Egypt: Scientists make Great Pyramid of Giza discovery
Believed to have been built 4,500 years ago, the famous pyramid on the Giza Plateau remains the only Seven Wonder of the Ancient World still largely intact. Despite this, when it was built the huge structure had another layer of white “casing stones” – slant-faced, but flat-topped, blocks of highly polished white limestone. All that remains today is the underlying stepped core structure after it was believed that a massive earthquake had loosened many of the stones.
But structural engineer Peter James may have exposed an ancient mistake that caused the blocks to fall off within his book ‘Saving the Pyramids: Twenty First Century Engineering and Egypt’s Ancient Monuments’.
He wrote: “The final failure of the magnificent structures could never have been predicted by the pharaoh or his team of builders.
“They would not have been able to understand that, after they had spent so much time and effort on constructing these wonderful structures to the god Ra, their Sun god, he would have been the instrument to destroy the outer casing and undo all their good work.”
Mr James, who has spent the last 14 years working on preserving the historic buildings and temples of Egypt, revealed how the Bent Pyramid – an ancient monument located at the royal necropolis of Dahshur – still boasts its original outer limestone case.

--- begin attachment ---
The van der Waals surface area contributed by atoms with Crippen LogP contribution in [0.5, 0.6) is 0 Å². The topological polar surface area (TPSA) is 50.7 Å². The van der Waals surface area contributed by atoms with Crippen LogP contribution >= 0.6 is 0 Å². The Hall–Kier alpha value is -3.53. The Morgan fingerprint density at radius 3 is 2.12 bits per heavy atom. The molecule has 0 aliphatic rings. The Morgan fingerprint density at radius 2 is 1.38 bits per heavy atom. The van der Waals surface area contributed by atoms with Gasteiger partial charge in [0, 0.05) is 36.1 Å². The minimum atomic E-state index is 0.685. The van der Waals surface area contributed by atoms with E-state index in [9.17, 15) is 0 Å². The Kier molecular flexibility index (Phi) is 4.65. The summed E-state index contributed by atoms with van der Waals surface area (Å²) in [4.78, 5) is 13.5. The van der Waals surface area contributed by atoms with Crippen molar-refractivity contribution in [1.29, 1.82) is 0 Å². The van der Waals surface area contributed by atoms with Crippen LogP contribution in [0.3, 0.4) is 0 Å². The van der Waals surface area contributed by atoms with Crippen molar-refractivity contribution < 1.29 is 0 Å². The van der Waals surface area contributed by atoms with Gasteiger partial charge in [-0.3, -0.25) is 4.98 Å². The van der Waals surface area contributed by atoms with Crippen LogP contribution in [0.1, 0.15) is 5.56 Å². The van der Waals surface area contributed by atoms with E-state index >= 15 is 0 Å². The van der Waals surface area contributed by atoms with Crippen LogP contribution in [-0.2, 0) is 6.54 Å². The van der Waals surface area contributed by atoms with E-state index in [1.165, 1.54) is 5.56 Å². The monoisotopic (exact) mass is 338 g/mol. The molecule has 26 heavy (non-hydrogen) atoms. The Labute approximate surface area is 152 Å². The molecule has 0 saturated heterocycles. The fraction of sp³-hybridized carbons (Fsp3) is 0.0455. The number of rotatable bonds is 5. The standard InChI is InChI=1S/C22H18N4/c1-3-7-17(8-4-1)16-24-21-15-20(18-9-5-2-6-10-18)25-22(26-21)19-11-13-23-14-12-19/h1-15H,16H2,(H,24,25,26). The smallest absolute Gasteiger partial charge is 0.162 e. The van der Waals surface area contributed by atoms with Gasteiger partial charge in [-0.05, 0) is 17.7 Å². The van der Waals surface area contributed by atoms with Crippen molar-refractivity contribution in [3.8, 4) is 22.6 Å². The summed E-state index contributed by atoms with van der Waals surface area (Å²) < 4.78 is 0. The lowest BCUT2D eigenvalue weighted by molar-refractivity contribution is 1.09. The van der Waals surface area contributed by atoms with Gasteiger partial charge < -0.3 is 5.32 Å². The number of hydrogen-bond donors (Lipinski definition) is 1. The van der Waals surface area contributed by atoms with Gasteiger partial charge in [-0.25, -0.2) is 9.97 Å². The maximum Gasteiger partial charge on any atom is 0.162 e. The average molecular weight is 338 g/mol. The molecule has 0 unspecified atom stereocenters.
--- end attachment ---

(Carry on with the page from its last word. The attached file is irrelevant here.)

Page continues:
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And the structure of this pyramid could explain why.
He added: “All the missing cladding appears at interfaces or change of directions in the structure.
“In the case of the Bent Pyramid and, I believe, all the pyramids, the outer casing has been affected by thermal movement.”
Mr James explained his theory on how the Sun may have caused the blocks to move, but the angle of the Bent Pyramid may have ultimately saved that building.
He told Express.co.uk: “When I was working at the Step Pyramid I was asked to have a look at the outer casing of the Bent Pyramid.
“It is the only pyramid that still has a large quantity of its casing stones – of the seven great pyramids in that area of the Old Kingdom – all the others have lost theirs.
“The reason it went was during the day the Sun would expand the outer casing, which was attached to the main body of the pyramid.
“Then, as it expanded the joints would open slightly and you would get sand, grit and various other things inside.
“Then, at night, it would shrink and go back down again.”
The Newport-based Egyptologist detailed how the Bent Pyramid is “not in one piece,” instead it is “actually a pyramid on top of a trapezoid”.
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This means it “didn’t have the same angle” of the other pyramids and so “didn’t have the same expansion,” leading it to survive intact for longer.
Mr James has spent his career strengthening and restoring historically significant structures all around the world.
In ‘Saving the Pyramids’, he puts forward a unique perspective to the structural engineering of ancient Egypt, challenging some of the common theories.
The book, which is published by University of Wales Press, is available for purchase in bookstores throughout the UK, as well as online here.
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